Monday, March 27, 2006

NASCAR Urbanism . . .


As friends of mine have testified in their design research, NASCAR events are great, hulking, boisterous, and temporal events of intense, bawdy, and dense urbanism. Within the pulsing confines of these masses of drinkin, bawlin', and racin' there are lessons to be learned. Tom Wolfe figured that out back in the 1960's with "The Last American Hero is Junior Johnson. Yes!"

These gatherings, that easily double or triple the duration, size of a typical Browns or Packers tailgating Sunday, are ripe for further study and intellectual exploitation. Like it or not, the energy and dynamism of American culture, commerce, and zeitgeist, are located in places like Bristol, Tennessee and Talladega, Alabama.

No Prada-wearing architects allowed.

2 comments:

Anonymous said...

Does "urbanism" simply equal "a lot of people in one place"? I guess we have a lot to learn from the shantytowns of Lagos, too. All you need is thousands of people, a lot of corrugated aluminum, and a few open sewers, and hey! You too can have your own "urbanist" development!

How do these NASCAR encampments deal with education? Employment? Medical care? Public safety? Transportation? Economic development? Oh, that's right: they don't, because they're not actual cities where people live and learn and work and die. And they have nothing to teach anyone about any of the most vital functions of a city. What this has to do with "urbanism" is beyond me, and your commentary sheds no light on how this might be so.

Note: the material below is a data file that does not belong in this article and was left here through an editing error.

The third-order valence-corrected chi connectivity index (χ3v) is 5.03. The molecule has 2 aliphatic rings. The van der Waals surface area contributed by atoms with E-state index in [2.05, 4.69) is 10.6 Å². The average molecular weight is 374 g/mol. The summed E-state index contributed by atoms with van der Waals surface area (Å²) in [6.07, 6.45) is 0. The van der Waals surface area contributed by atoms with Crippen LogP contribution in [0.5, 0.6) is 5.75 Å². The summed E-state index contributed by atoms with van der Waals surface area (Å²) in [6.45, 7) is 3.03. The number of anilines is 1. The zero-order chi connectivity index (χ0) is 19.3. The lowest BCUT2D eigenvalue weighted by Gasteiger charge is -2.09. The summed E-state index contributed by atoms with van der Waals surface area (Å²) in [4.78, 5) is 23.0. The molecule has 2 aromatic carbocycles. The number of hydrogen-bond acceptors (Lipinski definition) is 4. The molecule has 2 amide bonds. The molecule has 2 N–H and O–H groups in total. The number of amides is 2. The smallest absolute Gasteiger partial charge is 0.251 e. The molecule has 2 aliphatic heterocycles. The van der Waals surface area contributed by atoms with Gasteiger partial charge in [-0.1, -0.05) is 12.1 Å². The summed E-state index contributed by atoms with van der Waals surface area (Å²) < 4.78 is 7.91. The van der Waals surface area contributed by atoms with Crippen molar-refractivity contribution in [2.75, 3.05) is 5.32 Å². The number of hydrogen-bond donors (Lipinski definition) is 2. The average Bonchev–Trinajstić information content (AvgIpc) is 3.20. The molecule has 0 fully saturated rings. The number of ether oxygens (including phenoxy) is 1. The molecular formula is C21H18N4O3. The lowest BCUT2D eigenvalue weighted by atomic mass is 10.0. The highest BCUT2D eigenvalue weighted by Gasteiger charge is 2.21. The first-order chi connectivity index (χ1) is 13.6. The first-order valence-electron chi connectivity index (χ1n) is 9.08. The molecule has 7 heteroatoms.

I've never seen this blog before, but with "analysis" like this NASCAR post, I don't feel like I've missed much.

Orgman said...

To quote Sanford Kwinter, urbanism is "the minimum sufficient conditions under which a territory becomes integrated into a remote economy."

In case you missed it, NASCAR is a rather significant economy. Remote or not.

Your definition of urban is a figment of 19th century Eurocentric thought. The ability for unrelated regimes to generate spatial organizations is the potential of a flattened global economy: a perhaps daunting potential, but only for its unfamiliarity.

The obsession with social concerns clouds any analytic judgment of the type. The reality of these hyperbolic phenomena is that they have a great deal to learn from if one is willing to look past the constructed red-state vs. blue-state identities that supposedly surround them.